Click to Login as an existing user or Register so you can print this article.
Please join us for a discussion of the legal and business aspects involved in the planning, construction and completion of a development project in downtown Toronto. The panel will use an office tower as a case study, but the analysis will be applicable to commercial and industrial developments, including hotels and shopping centres.
Strong negotiation skills are key to career advancement and success. Being able to help others overcome differences to reach mutually beneficial agreements is an essential leadership skill. Collaborative negotiation, the most sophisticated and effective negotiation approach, is a natural core competency of many women, although it is often difficult to master.
During the program, preparation for complex negotiations using both a competitive and collaborative mindset will be discussed. Strategies for more easily uncovering and using mutual interests for maximum outcome will be presented. Ultimately, you will optimize and build upon your negotiation strengths for greater success at work.
Please join us as we address recent developments in record keeping, new provisions impacting in-house law clerks, and record keeping as it pertains to intellectual property. Providing a high-level overview of record keeping and minute books, we will touch on best practices for collecting, organizing and preserving documents.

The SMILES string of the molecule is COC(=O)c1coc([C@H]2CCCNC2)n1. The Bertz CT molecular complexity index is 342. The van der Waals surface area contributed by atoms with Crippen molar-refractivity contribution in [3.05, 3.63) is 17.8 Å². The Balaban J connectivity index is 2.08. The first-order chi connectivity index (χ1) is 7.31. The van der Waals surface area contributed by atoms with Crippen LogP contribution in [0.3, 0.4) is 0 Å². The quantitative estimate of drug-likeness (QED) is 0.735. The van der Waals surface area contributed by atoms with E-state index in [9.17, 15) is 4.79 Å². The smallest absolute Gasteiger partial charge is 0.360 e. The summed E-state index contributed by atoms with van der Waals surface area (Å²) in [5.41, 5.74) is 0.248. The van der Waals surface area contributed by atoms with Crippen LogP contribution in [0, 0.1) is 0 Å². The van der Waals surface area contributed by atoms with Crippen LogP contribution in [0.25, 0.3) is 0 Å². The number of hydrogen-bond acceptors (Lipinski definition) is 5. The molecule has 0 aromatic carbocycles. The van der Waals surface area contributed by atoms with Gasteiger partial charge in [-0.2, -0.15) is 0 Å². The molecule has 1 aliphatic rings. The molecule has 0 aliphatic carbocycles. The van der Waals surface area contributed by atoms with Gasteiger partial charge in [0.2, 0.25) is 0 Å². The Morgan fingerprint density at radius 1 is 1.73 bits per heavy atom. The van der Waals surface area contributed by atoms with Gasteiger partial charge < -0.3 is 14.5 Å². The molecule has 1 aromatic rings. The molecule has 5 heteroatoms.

Earlier this year, a Canadian trial court ruled that Canada's Personal Information Protection and Electronic Documents Act ("PIPEDA") has extra-territorial application and restricts the dissemination of personal information of Canadians ..
While much has been written about the impending CASL private rights of action, less has been said about the new private right of action CASL will tack on to the Competition Act for misrepresentations in electronic messages.
Potential damages of up to $1 million per day may be imposed. I refer to the blog by Aaron Baer "Are You Compliant With Canada's Anti-Spam Law? If Not, Expect Lawsuits Starting on July 1 of This Year."
Register for Access and our Free Biweekly Alert for
This service is completely free. Access 250,000 archived articles from 100+ countries and get a personalised email twice a week covering developments (and yes, our lawyers like to think you’ve read our Disclaimer).